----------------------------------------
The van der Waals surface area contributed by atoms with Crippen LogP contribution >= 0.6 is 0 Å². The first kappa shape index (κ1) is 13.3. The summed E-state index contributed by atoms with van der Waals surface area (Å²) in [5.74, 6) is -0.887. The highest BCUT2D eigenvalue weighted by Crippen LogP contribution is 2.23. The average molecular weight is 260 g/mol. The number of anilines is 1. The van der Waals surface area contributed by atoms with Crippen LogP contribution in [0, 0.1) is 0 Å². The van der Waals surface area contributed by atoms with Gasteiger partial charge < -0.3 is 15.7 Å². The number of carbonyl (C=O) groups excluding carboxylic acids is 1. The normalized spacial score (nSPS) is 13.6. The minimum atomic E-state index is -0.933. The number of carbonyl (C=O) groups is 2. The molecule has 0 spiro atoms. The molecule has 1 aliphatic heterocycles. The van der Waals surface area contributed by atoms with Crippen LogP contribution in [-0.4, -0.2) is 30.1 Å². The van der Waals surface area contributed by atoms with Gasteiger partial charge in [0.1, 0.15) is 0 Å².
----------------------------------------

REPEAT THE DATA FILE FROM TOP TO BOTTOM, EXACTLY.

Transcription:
The van der Waals surface area contributed by atoms with Crippen LogP contribution >= 0.6 is 0 Å². The first kappa shape index (κ1) is 13.3. The summed E-state index contributed by atoms with van der Waals surface area (Å²) in [5.74, 6) is -0.887. The highest BCUT2D eigenvalue weighted by Crippen LogP contribution is 2.23. The average molecular weight is 260 g/mol. The number of anilines is 1. The van der Waals surface area contributed by atoms with Crippen LogP contribution in [0, 0.1) is 0 Å². The van der Waals surface area contributed by atoms with Gasteiger partial charge < -0.3 is 15.7 Å². The number of carbonyl (C=O) groups excluding carboxylic acids is 1. The normalized spacial score (nSPS) is 13.6. The minimum atomic E-state index is -0.933. The number of carbonyl (C=O) groups is 2. The molecule has 0 spiro atoms. The molecule has 1 aliphatic heterocycles. The van der Waals surface area contributed by atoms with Crippen LogP contribution in [-0.4, -0.2) is 30.1 Å². The van der Waals surface area contributed by atoms with Gasteiger partial charge in [0.1, 0.15) is 0 Å².